A lot of the problems in Ireland were exacerbated by the easy access to credit, offered by the banks. Many people subsequently borrowed huge amounts of money, with little thought given to their repayment capability, assuming that capital growth would continue apace. The opportunity to make significant gains was there for highly leveraged individuals as the market continued to grow.

But unfortunately as the market collapsed, these individuals suffered greatly as their losses were multiplied in line with their high levels of leverage. Many have suffered to a point of no return financially and unfortunately face the loss of their assets and indeed in some cases bankruptcy. This has been a salutary lesson for all of us, to ensure our debt levels are manageable.

 

Keep emotion out of it

Investing is an art not a science. If investing were a science then there would simply be a formula for success. We all know this is not the case. Our successes (and failures!) are strongly affected by uncontrollable issues, which emotionally affect us and cloud our judgement. These influences are many. Things such as random events, investor sentiment, market momentum and of course, plain, simple luck all have an unpredictable and inconsistent influence on markets. Analysts are always trying to rationalize these issues, define them and ultimately predict their timing and influence. This is of course nigh on impossible.

The people who tend to suffer most are those who exhibit extreme emotions. Being too greedy is a recipe for disaster in a rising market, as these people often don’t take the opportunity to lock in any gains. In a falling market, excessive fear is also a big enemy as people exit the market and are too fearful to re-enter, thus missing a market recovery. The answer is to make investment decisions on logic alone…both yours and that of your adviser!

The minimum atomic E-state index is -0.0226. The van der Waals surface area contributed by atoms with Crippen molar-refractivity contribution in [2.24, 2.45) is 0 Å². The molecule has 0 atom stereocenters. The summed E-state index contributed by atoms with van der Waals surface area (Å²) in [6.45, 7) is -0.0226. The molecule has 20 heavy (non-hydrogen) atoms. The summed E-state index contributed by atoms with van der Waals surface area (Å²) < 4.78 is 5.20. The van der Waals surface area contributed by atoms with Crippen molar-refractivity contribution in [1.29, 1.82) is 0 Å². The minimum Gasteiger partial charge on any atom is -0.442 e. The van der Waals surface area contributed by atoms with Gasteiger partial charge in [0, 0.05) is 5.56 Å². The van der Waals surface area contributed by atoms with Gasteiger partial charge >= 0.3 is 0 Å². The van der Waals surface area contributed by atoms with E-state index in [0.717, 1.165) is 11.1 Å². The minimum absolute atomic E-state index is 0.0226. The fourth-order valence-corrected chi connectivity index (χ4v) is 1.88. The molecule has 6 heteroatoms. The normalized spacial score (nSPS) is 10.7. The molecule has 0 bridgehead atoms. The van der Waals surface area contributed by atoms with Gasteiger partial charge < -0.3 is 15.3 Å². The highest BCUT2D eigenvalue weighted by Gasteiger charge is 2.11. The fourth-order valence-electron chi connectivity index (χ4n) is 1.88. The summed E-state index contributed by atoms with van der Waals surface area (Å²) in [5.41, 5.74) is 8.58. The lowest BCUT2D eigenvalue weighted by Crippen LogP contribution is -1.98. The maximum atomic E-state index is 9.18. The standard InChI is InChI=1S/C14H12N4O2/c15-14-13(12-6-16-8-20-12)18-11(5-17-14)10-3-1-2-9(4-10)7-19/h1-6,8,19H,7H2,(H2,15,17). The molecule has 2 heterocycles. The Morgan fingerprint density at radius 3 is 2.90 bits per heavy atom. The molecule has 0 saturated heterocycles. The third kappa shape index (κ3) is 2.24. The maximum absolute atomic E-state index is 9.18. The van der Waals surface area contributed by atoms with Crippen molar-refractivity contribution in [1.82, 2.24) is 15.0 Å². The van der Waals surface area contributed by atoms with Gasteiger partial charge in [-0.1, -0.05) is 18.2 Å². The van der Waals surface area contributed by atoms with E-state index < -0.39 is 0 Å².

(Some) cash is king

The economic collapse resulted in a lot of pain for many people, with salary reductions and a large increase in unemployment being two of the most unwelcome effects.  For these people, cashflow became an immediate issue as their non-discretionary outgoings (such as mortgage and other loan repayments) typically did not reduce in line with the fall in income. This caused significant issues for people with no cash buffer as they struggled to deal with banks and other creditors, resulting in significant financial pressure, stress and a dramatic fall-off in their lifestyle. Going forwards, many people have prioritised a cash (or other liquid asset) buffer as one of their investment objectives.

 

Don’t go it alone

As people saw their portfolios collapsing and faced uncertainty about their financial futures, it became more and more difficult to make rational decisions. This is where a trusted voice became extremely valuable and for many, that voice was their financial adviser. They were able to stand back, remove the emotion from the situation and provide clear thinking in a difficult situation. Sometimes the advice given was to do nothing, often the right advice! For other people, their adviser was able to help them face up to their situation and plan on how to deal with it.

Having that second opinion, apart from the positive impact it will have on your financial wellbeing will also seriously reduce your stress levels!
I look forward to any comments you might have – are there any other big lessons to be learned?